I am often asked, “What are you guys learning about selling online in China?” We’re learning so much, it’s hard to know where to start, so there are a few things I’d like to share with you that can help you be more efficient and effective with e-commerce in China.
1. Prepare for lots of pre-sale support
First, China is a low trust society. How does that translate into how we interface with customers online through our customer service agents? While what we know from the statistics is that one in ten people in more developed Western countries, where there is a much higher degree of trust, are need to interact with a customer service person through live chat, emails, or a phone call.
But in China, and in other developing countries where there is a lower level of trust, it’s actually 8 or 9 out of ten.
Often times, our customer service people are answering questions like, “What’s the return policy, what if I don’t like the product, how do I use the product, is there anybody that can help me with service in China after I buy the product?” These are not difficult questions, but we have to be ready with customer service people who are live and ready to reply to questions right away.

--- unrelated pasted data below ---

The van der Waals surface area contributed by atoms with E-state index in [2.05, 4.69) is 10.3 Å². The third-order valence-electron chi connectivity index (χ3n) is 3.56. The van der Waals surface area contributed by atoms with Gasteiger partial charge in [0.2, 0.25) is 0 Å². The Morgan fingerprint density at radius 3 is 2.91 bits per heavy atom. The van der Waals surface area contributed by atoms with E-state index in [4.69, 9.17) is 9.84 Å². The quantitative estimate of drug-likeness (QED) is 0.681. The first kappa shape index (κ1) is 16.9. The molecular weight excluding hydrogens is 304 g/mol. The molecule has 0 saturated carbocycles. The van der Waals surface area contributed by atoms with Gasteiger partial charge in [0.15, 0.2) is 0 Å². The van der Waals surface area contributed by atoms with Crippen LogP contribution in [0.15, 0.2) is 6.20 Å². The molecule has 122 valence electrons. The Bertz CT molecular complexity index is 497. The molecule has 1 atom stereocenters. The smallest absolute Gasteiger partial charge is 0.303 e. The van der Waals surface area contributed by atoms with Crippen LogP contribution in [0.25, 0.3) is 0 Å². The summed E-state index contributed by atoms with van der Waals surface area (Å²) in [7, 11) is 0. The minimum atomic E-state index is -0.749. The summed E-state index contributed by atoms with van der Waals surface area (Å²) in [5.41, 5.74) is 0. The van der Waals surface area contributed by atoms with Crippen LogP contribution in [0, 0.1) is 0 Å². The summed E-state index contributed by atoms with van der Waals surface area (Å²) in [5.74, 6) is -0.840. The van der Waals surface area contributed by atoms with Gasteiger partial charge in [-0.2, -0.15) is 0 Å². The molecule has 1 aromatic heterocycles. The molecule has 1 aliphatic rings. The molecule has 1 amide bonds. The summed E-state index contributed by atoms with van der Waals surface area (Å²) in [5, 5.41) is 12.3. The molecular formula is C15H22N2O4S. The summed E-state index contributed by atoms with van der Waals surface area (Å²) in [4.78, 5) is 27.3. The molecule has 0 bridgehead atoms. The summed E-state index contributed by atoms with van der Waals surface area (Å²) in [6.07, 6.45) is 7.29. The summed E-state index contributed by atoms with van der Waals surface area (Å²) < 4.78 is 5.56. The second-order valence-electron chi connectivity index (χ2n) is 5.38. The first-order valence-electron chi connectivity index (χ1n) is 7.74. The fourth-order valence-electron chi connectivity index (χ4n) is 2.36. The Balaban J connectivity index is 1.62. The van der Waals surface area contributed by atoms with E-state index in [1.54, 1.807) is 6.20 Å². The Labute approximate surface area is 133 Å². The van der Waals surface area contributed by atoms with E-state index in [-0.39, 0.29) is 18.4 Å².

2. Payment methods you’ve never heard of
Another thing we found which is quite interesting is that these traditional payment methods that we have in the West, like credit cards, are not that popular in China. So the way people most often prefer to pay in China is using Alipay or WeChat. So we want to make sure it’s easy for the customer that they have options that they are comfortable with, and most often times that translates into something that may not be as familiar in the West. So Alipay and Wechat are payment methods that are critical to add so you can build that trust and meet the customer where they are most likely to make a purchase.
3. Know the right platforms
Finally, another thing that is quite interesting is the platforms that we are used to in the West like Amazon.com just don’t have the same foothold in China. Amazon in China actually has a very small percentage of the total market. We are talking about single digit, and low single digit, market share. The names that you might not be as familiar with like Taobao and TMall, and a host of others like JD.com, Suning, etc. – are less known to Western companies, but they are very big platforms in China. Getting your products on these platforms is another critical step to help grow your e-commerce success in China.
Ready to drive growth and sell your solutions via e-commerce in China? Contact us and let’s get started.